New Hope for ‘Zombie’ Foreclosures in New Jersey

foreclosure sign2

Foreclosures are still being filed at a staggering rate in New Jersey, and Atlantic City has the highest foreclosure rate in the country among cities of comparable size. Foreclosures occur when financially distressed homeowners become unable to pay their mortgage bill, and their bank or lender repossesses the home, effectively evicting the homeowner.

Since the number of NJ homes in foreclosure is currently so astronomically high, the court system has become bogged down and way behind schedule. In fact, New Jersey presently holds the title for the state with the longest foreclosure timeline, coming in at an average length of 1,103 days. That comes out to just over three years from filing date to eviction and sale of the home.

When faced with an impending foreclosure, some homeowners hit the panic button. Without knowing much about  foreclosure timelines, these homeowners quickly pack up and move out, likely feeling that they’d rather leave willingly than be evicted by their lender.

These abandoned properties are then left empty and in disrepair for the duration of the foreclosure process. Their owners are gone but they are not owned by the lender yet, either. These empty homes are referred to as “zombie foreclosures” because they’re seen as a threat to the safety of their neighborhood, much like the mindless undead creatures in horror movies. Zombie homes also threaten the vigor of the surrounding housing market. Squatters and/or drug dealers frequently occupy these empty homes, making the area seem seedy and undesirable to potential new residents.

The real horror involving zombie foreclosures affects the home’s original owner who packed up and left town. Under the impression that their lender would follow through with foreclosure, many homeowners wash their hands of the problem, find a more affordable place to live, and move on with their lives without giving their former home any more thought.

Unfortunately, there are circumstances under which a bank or lender simply decides not to follow through with a foreclosure. Oftentimes, this occurs in lower income areas in which lenders don’t see any real benefit in owning property. Rather than become responsible for the home’s taxes and repair costs (particularly if there are squatters involved), a lender may simply cancel the foreclosure altogether.

How Zombie Foreclosures are Haunting their Former Owners

When an abandoned property drops out of the foreclosure process, guess whose name is still on the title? That’s right – unbeknownst to them, those homeowners who fled as soon as foreclosure was mentioned will remain legally responsible for the home if foreclosure never occurs. This can be literally devastating to people who haven’t thought about their former home in possibly years.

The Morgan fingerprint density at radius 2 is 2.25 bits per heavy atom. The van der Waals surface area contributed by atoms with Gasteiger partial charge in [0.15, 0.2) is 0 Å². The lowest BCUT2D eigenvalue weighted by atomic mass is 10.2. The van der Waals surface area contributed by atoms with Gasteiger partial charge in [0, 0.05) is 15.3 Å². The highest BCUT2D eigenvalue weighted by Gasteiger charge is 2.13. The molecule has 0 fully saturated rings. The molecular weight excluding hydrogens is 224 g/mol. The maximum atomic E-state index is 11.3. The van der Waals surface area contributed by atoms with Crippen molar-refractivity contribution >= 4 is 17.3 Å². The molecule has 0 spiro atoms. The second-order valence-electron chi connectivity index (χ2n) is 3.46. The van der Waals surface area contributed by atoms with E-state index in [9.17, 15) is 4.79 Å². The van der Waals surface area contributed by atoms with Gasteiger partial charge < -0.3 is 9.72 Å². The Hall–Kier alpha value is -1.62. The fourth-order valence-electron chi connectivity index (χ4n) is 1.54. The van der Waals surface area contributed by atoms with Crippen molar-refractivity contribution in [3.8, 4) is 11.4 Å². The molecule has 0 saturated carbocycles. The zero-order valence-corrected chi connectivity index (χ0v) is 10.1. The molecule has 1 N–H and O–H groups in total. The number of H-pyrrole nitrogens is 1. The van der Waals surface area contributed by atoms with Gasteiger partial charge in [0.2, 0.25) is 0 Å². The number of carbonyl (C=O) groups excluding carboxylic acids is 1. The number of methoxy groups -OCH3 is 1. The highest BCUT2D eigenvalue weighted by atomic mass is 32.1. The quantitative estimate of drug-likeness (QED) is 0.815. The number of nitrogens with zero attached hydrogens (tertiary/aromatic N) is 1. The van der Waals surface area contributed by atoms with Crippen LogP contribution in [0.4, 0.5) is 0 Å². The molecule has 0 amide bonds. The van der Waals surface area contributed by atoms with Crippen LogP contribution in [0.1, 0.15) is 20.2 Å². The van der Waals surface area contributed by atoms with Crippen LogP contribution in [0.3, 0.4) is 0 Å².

When a foreclosure is halted, for whatever reason, the property’s unpaid debts (property taxes, home association dues, property maintenance) default back to the homeowner. As these debts have often been compounding interest for years, the ultimate cost to the homeowner (and his credit score) can be disastrous.

How the U.S. Senate is Trying to Fix the Problem

The U.S. Senate Subcommittee on Housing, Transportation and Community Development wants to help. Subcommittee member Senator Robert Menendez (D-NJ) recently introduced a bill called the Preserving American Homeownership Act. The Act’s main goal is to help underwater homeowners stay in their homes rather than face foreclosure and the financial destruction that comes along with it.

Menendez’s proposal aims to help both homeowners and lenders alike. The best way to help distressed homeowners is by reducing their mortgage principal. Historically, lenders have been hesitant to reduce principals out of fear of losing too much money. The Preserving American Homeownership Act proposes that banks offer a reduced principal to those homeowners that qualify. In return, the bank will receive a fixed amount (up to 50%) of the home’s increased value when it is refinanced or sold in the future.

In order to be eligible for the program, homeowners must continue to make their new, modified payments on time every month. Failure to make timely payments going forward will disqualify them from receiving a reduced principal. This legislation offers a great deal of hope to struggling borrowers, their lenders, and the New Jersey real estate market.

Image credit: T.A. Bain

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5 Responses to New Hope for ‘Zombie’ Foreclosures in New Jersey

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